This morning, I read with satisfaction that the World Health Organization (WHO) thinks it’s OK for me to be drinking coffee. Indeed, “moderate” coffee consumption might even be good for me.
That’s nice to know, since I’ve had two cups already today. And at one time, people worried that coffee might be positively associated with colon cancer.
I thought this summary did a good job of reporting on current coffee meta-studies, differences amongst the underlying work, and the range of likely conclusions. The results are a mixed bag, depending on things like sampling bias, but most do say the association between coffee and cancer is at least not positive.
Health-related studies are a constant and avidly-consumed feature of news feeds. However when we interpret this information, our human wiring plays a role. We like to generalize (and we want to live). Reading about a possible association between coffee and good health, our brains can leap into action: “If I drink more coffee, I’ll be healthier!”
At some level, we know that isn’t what the study says, but what does it say? I find that it helps me to step through it. So, let’s assume the study applies to people of our general makeup and coffee-drinking habits – that’s not axiomatic, but let’s go with it.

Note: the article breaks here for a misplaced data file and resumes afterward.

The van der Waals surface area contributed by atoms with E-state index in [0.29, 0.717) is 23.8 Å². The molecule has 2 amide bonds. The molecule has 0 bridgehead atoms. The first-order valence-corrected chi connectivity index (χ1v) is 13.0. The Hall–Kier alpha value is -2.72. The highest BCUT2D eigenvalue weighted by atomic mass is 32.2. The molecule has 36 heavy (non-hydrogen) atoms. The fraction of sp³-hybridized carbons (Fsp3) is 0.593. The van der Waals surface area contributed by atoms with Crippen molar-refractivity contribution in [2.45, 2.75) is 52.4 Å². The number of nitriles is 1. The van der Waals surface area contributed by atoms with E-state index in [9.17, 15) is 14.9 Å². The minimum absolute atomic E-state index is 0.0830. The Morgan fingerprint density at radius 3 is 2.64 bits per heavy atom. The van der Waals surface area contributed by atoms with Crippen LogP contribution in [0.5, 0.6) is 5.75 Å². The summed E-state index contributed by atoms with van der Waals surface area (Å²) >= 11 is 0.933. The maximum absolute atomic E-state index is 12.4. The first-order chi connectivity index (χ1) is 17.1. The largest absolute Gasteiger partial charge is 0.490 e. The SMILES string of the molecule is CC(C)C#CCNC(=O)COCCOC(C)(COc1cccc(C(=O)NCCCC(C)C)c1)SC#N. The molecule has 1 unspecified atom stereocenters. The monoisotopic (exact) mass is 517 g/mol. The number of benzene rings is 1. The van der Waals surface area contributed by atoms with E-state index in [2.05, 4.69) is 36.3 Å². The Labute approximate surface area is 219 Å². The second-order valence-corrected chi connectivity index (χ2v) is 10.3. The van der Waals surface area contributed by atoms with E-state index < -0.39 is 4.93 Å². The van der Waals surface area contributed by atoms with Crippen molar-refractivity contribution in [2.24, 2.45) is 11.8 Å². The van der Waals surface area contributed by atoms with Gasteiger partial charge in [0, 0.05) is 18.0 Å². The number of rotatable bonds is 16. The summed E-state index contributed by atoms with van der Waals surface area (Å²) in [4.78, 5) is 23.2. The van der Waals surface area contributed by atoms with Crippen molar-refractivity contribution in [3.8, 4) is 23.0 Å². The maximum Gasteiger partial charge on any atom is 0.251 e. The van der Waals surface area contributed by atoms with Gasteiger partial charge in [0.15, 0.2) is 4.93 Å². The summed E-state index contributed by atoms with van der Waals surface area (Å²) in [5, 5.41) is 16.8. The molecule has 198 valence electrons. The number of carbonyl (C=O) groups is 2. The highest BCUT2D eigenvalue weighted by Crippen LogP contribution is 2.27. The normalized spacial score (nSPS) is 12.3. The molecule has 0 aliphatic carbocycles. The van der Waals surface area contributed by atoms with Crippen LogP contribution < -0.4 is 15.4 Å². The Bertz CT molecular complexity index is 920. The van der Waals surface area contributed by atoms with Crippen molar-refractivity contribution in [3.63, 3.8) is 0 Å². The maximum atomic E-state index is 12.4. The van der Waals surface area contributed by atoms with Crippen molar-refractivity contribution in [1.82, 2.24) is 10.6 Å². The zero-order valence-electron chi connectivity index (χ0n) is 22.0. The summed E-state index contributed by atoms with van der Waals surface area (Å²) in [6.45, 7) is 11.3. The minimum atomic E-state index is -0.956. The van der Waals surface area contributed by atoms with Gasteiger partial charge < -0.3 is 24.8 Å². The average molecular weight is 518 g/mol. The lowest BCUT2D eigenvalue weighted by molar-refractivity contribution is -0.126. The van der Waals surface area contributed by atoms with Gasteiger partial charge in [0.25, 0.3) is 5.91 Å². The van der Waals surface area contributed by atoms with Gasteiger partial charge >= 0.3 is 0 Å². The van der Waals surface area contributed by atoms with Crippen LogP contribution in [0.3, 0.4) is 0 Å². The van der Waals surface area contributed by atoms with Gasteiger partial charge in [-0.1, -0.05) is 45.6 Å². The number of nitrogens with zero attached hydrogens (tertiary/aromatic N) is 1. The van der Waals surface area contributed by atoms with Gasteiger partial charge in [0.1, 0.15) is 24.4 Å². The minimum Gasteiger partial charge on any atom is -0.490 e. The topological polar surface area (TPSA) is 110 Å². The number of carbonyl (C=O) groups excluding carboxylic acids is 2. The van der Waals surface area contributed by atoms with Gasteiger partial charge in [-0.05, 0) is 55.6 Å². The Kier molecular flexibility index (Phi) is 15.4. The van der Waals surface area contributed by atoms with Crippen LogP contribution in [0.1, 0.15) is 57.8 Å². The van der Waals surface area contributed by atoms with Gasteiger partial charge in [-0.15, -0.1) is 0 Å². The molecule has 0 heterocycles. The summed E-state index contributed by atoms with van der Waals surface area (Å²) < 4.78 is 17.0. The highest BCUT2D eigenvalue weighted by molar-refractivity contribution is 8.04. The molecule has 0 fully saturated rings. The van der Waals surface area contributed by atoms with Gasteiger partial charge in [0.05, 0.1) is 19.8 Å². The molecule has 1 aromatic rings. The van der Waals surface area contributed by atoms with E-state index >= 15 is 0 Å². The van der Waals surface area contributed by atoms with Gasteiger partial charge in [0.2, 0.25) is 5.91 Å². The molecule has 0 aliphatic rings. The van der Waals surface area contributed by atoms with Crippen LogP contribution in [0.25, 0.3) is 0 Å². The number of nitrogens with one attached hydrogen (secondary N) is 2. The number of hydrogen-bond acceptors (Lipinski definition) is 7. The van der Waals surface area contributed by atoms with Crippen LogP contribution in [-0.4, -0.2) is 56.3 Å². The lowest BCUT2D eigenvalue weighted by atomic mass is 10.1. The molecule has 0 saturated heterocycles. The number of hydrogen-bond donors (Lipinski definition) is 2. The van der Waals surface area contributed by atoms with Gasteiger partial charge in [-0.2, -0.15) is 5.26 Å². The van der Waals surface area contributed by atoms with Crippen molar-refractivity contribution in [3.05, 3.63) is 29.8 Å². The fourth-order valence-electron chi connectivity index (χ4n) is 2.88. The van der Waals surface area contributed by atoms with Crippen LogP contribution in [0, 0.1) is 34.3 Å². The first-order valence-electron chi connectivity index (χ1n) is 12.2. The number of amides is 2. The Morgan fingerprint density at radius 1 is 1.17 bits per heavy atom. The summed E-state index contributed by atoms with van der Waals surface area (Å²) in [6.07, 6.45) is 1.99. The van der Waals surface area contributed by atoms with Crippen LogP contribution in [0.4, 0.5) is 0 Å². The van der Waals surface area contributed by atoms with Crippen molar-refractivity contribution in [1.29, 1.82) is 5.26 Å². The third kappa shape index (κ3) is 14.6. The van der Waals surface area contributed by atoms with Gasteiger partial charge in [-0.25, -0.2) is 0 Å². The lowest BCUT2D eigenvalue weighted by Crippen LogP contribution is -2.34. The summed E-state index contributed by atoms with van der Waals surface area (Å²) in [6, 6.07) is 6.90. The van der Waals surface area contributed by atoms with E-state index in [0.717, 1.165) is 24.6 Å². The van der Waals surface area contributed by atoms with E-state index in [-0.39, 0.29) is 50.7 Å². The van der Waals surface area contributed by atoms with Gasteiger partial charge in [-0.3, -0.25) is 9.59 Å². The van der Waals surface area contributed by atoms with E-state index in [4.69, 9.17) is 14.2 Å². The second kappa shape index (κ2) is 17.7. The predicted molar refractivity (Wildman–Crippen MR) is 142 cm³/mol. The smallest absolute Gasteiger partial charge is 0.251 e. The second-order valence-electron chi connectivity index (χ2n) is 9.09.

Now, I imagine replicating myself 99 times, so there are now 100 of me, 50 enjoying coffee, and 50 doing without. The baseline rate for colorectal cancer is about six percent, and one study reported a 24% decrease in colorectal cancer incidence for those drinking at least four cups of coffee a day. That equates to an expected (but not guaranteed) incidence of 2.24 [(1-0.24)*0.06*50 ] for the 50 coffee drinkers, versus 2.95 [ 0.06 * 50] for the non-coffee drinkers, or a 1.4% difference.
That’s not zero, but very far from certainty (or even from 24%). Our natural bias can be to overreact – excellent for survival, but sub-optimal for processing facts. So our doctors will properly tell us what they always have: manage our weight, eat many vegetables, exercise, and stop stressing about things like the daily health report.
The health studies really are interesting – in part because this is one area where good and unbiased data are hard to come by, and as a result the outcomes are often unclear. I’ve often wondered – slightly tongue-in-cheek- whether the stress of trying to accommodate the recommendations of each statistical study negates the potential healthful benefits of following those recommendations. Now there would be a study I’d like to see.
Meanwhile, it’s bottoms up for the coffee cup- with the WHO’s blessing.